Eurofighter’s Upgrades: Enough? In Time?Jul 10, 2012 17:40 UTC by Defense Industry Daily staff
At the opening of the Farnborough 2012 defense exhibition, British Prime Minister David Cameron discussed the Eurofighter’s future:
“Typhoon’s growth potential is huge and the four partner nations, Italy, Germany, Spain and the UK have agreed the next steps required to further exploit this. The integration of the METEOR missile, an Electronically Scanned Radar, enhancements of the Defensive Aids System, further development of the air-to-air and air-to-ground capabilities and integration of new weapons.”
All of these capabilities will be welcome. Indeed, all are necessary, in order to address key platform weaknesses, and keep the plane competitive in the international marketplace as a multi-role fighter. A short synopsis of each aspect follows.
MBDA’s Meteor missile has just finished testing, and Britain has signed a production contract. Meteor will be entering production for the UK by the end of 2012. The Eurofighter has always been one of the initial fielding platforms for this ramjet-powered, Mach 4, long range air-to-air missile, and Meteor-armed RAF Eurofighters are slated for fielding in 2015-2016. This is old news, but good news. Meteor’s reach will be an excellent fit with the Typhoon’s design intent, and will give the Typhoon a notable edge against American “teen series” fighters. A shorter fielding timeline would be better news.
The AESA radar is becoming a competitive gap for Eurofighter. American fighters have operational AESAs, France is about to start fielding the RBE2-AA on the Rafale, and Sweden’s Saab is about to begin flight tests with its ES-05 Raven AESA. Eurofighter hasn’t even funded serious development yet (vid. March 22/12), and that needs to change very soon. Reports indicate that the agreement is just agreement over the RFP’s details, and that the funded AESA development effort won’t begin until 2013, with delivery only by 2015. That’s late, and the competitive hole gets deeper every day.
When and if it is fielded, that E-Scan/ CAPTOR-E radar will need to be offered with multiple air-to-air and air-to-ground modes, in order to be competitive in the global marketplace.
Eurofighter’s Praetorian integrated defensive system has been marketed as a strength, but was cited as a weakness in Switzerland’s evaluation. These systems also need to be upgraded periodically, in order to keep up with evolving threats and operational experience.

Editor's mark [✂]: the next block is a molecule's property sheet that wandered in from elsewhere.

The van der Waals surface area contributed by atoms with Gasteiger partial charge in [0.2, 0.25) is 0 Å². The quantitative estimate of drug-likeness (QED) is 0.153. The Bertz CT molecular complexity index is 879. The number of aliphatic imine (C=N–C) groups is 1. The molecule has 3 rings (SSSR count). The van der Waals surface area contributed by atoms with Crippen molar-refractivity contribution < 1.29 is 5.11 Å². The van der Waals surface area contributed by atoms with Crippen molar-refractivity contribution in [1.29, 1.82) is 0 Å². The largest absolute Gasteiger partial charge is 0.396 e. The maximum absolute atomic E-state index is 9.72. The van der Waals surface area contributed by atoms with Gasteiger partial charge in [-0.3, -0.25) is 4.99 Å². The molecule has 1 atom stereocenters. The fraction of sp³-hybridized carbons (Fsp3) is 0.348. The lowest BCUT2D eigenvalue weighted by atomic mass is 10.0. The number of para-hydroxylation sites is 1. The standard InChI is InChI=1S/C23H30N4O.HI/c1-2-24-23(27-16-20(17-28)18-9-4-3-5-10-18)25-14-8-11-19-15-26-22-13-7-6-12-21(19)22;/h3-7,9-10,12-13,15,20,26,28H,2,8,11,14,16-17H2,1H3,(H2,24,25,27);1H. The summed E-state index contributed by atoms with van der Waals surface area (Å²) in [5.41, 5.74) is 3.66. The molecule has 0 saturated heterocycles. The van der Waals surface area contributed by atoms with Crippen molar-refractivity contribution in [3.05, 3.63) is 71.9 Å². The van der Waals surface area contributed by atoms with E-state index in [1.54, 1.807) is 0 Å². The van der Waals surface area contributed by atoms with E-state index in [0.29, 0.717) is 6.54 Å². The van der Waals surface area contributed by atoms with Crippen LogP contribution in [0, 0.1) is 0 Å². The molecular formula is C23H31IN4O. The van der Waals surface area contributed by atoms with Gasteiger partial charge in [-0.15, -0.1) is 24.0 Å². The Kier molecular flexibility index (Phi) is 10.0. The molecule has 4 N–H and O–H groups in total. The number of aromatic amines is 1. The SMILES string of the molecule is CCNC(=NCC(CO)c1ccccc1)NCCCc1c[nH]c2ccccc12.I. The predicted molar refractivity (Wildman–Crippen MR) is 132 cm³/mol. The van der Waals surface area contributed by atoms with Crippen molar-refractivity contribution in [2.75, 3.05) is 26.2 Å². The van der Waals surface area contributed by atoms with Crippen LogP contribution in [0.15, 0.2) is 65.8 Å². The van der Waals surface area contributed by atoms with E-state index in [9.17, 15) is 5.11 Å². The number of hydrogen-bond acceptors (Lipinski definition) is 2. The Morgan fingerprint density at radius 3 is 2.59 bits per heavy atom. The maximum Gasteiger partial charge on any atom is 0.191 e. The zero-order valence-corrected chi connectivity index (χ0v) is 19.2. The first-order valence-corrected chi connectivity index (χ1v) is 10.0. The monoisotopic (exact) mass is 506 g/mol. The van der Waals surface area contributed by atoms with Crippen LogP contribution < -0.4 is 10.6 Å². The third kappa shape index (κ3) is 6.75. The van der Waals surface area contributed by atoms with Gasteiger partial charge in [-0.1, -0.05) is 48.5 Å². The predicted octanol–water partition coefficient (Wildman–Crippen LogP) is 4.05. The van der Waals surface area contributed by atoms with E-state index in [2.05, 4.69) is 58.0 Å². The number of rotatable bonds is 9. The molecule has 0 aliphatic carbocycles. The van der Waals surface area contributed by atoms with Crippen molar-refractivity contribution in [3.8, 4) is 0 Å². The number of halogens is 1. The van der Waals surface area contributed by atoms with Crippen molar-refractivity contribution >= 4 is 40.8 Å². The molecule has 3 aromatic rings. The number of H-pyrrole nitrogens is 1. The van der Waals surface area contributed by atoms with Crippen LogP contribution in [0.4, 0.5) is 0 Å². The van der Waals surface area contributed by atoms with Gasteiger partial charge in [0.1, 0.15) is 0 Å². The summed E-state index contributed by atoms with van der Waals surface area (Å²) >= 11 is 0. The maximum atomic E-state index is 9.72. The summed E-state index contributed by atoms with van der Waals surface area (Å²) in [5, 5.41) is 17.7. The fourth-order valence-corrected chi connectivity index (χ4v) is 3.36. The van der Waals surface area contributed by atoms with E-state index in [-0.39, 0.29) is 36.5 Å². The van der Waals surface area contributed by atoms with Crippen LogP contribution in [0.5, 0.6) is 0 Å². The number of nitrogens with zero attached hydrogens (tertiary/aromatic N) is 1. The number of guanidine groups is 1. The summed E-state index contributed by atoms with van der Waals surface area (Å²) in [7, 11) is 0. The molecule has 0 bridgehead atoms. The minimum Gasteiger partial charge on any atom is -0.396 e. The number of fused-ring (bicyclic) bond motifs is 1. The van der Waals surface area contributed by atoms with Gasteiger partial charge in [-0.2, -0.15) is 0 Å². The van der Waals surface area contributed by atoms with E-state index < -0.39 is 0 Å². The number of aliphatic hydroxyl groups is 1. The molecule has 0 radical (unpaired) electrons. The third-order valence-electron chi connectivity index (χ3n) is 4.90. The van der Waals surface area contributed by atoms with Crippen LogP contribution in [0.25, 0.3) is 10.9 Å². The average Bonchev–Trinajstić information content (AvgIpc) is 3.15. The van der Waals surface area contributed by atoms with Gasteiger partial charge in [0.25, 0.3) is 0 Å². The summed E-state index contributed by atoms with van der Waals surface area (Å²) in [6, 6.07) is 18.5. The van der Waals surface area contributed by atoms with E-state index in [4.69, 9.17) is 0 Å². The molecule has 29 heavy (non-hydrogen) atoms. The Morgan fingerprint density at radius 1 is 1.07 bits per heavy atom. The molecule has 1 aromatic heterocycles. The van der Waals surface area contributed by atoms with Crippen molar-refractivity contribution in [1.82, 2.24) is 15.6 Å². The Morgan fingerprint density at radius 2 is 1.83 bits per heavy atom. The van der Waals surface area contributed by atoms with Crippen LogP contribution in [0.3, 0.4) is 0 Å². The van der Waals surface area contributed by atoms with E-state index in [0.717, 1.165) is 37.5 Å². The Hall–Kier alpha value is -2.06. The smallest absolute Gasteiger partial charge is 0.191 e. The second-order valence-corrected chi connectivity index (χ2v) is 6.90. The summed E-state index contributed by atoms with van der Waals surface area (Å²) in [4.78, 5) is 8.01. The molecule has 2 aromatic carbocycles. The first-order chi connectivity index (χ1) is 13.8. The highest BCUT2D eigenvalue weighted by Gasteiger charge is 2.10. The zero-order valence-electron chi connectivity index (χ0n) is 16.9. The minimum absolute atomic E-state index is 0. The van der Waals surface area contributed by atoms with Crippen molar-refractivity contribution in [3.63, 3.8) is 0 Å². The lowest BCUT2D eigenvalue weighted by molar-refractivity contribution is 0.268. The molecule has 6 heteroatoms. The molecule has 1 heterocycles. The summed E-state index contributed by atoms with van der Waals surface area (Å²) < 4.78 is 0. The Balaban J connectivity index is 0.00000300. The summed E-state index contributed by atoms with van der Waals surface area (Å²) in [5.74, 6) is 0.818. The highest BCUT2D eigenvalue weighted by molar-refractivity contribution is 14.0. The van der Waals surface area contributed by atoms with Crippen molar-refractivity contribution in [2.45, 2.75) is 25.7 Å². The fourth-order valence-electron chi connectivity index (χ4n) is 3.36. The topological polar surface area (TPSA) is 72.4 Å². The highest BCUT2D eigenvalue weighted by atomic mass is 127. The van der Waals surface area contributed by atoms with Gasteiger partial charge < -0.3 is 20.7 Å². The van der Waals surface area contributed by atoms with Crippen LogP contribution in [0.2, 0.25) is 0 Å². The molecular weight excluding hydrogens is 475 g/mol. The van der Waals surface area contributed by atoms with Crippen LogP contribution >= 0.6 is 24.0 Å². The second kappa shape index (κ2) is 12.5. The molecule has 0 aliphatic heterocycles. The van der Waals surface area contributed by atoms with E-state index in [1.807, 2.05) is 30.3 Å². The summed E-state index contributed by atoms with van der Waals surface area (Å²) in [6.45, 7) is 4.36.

Planned near-term weapon enhancements for the Typhoon include the addition of dual-mode laser/GPS guided bombs (Paveway IV in Britain, GBU-16 Enhanced Paveway elsewhere), the aforementioned Meteor missile, and fuller integration of the LITENING III surveillance & targeting pod. Cameron’s announcement represents the go-ahead for P1EA, the Phase 1 Enhancement program for Typhoon Tranche 2 fighters. BAE is reportedly beginning to test test-fly a future P1EB package with more software flexibility between air and ground attack. BAE’s client Saudi Arabia is said to be looking at similar enhancements, along with Thales’ Damocles surveillance & targeting pod.
The program will need to go further than that. As shown by DID’s comparison of the Eurofighter vs. Saab’s Gripen fighter, the Typhoon’s limited weapon & equipment options are a clear weakness for a “multi-role” fighter. That has cost the Eurofighter in competitions like Singapore’s (F-15SG won), and hurt its prospects more recently as well. Defense News:
“Speaking to reporters in June, Brian Burridge, vice president for strategic marketing at Finmeccanica UK, said having the AESA radar on contract and having weapon systems integrated on an earlier timescale, particularly Meteor, would have made a difference in India.”
That weakness becomes even more pronounced when compared to older American designs like the F-15 Strike Eagle, F-16 Falcon/Viper, and F/A-18 Super Hornet, all of which have much broader weapon arrays and AESA radar options available. Fixing that competitive weakness will require the integration of at least one long-range cruise missile, a long-range guided glide bomb, an anti-ship missile, and an anti-radar missile. “Nice to haves” include offering customers more cruise missile and glide bomb choices, a higher-end reconnaissance pod than the current ReeceLITE, and short-range strike missiles.
With Tranche 3B fading away, and India out as a big export win, upgrades like these may become only way to keep part of the Eurofighter Typhoon’s manufacturing base going. They’re also that base’s best hope for landing significant export orders.
The question is when some of these upgrade “agreements” will become signed contracts, with actual dollars behind them. For the Eurofighter’s sake, it needs to be soon.
- BAE Systems (July 11/12) – METEOR integration work progresses on Typhoon. Actually, they’re only beginning user interface testing in a simulator. It’s a smart move, but it shows how far they have to go.
- Flight International (July 10/12) – FARNBOROUGH: Eurofighter confirms enhancement programme
- UK Prime Minister’s Office (July 9/12) – Prime Minister opens Farnborough International Air Show 2012
- Defense News (July 8/12) – Typhoon Partners Hope to Boost Jet Exports